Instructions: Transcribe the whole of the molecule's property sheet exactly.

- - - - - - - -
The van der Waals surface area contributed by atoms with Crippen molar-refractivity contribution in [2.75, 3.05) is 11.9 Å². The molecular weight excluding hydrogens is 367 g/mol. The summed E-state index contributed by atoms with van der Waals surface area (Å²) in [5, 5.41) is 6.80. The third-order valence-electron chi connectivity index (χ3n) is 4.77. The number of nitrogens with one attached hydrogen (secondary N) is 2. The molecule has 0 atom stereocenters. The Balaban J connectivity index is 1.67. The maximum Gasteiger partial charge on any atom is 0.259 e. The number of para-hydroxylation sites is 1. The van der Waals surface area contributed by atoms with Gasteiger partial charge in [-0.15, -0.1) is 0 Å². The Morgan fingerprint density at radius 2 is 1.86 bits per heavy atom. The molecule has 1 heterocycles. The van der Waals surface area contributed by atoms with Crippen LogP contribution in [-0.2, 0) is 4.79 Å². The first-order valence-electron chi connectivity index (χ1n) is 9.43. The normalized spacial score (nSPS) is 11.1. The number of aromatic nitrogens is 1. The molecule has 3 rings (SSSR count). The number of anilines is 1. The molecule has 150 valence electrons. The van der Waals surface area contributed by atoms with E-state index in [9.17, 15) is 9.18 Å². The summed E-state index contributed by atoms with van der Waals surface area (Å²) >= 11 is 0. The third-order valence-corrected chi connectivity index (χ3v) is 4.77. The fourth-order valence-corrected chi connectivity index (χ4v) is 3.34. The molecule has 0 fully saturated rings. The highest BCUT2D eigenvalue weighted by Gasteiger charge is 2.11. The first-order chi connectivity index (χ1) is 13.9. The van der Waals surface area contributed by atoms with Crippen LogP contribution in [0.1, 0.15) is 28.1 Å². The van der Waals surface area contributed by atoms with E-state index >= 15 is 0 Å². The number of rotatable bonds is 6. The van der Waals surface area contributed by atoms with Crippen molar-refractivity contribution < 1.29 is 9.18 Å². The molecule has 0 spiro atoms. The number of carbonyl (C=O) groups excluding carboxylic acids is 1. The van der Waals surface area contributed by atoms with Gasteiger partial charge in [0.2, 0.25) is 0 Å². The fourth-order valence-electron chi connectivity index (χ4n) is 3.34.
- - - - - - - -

The van der Waals surface area contributed by atoms with Crippen molar-refractivity contribution in [2.75, 3.05) is 11.9 Å². The molecular weight excluding hydrogens is 367 g/mol. The summed E-state index contributed by atoms with van der Waals surface area (Å²) in [5, 5.41) is 6.80. The third-order valence-electron chi connectivity index (χ3n) is 4.77. The number of nitrogens with one attached hydrogen (secondary N) is 2. The molecule has 0 atom stereocenters. The Balaban J connectivity index is 1.67. The maximum Gasteiger partial charge on any atom is 0.259 e. The number of para-hydroxylation sites is 1. The van der Waals surface area contributed by atoms with Gasteiger partial charge in [-0.15, -0.1) is 0 Å². The Morgan fingerprint density at radius 2 is 1.86 bits per heavy atom. The molecule has 1 heterocycles. The van der Waals surface area contributed by atoms with Crippen LogP contribution in [-0.2, 0) is 4.79 Å². The first-order valence-electron chi connectivity index (χ1n) is 9.43. The normalized spacial score (nSPS) is 11.1. The number of aromatic nitrogens is 1. The molecule has 3 rings (SSSR count). The number of anilines is 1. The molecule has 150 valence electrons. The van der Waals surface area contributed by atoms with E-state index in [9.17, 15) is 9.18 Å². The summed E-state index contributed by atoms with van der Waals surface area (Å²) >= 11 is 0. The third-order valence-corrected chi connectivity index (χ3v) is 4.77. The fourth-order valence-corrected chi connectivity index (χ4v) is 3.34. The molecule has 0 fully saturated rings. The highest BCUT2D eigenvalue weighted by Gasteiger charge is 2.11. The first-order chi connectivity index (χ1) is 13.9. The van der Waals surface area contributed by atoms with Crippen LogP contribution in [0.1, 0.15) is 28.1 Å². The van der Waals surface area contributed by atoms with E-state index >= 15 is 0 Å². The number of rotatable bonds is 6. The van der Waals surface area contributed by atoms with Crippen molar-refractivity contribution < 1.29 is 9.18 Å². The molecule has 0 spiro atoms. The number of carbonyl (C=O) groups excluding carboxylic acids is 1. The van der Waals surface area contributed by atoms with Gasteiger partial charge in [0.2, 0.25) is 0 Å². The fourth-order valence-electron chi connectivity index (χ4n) is 3.34.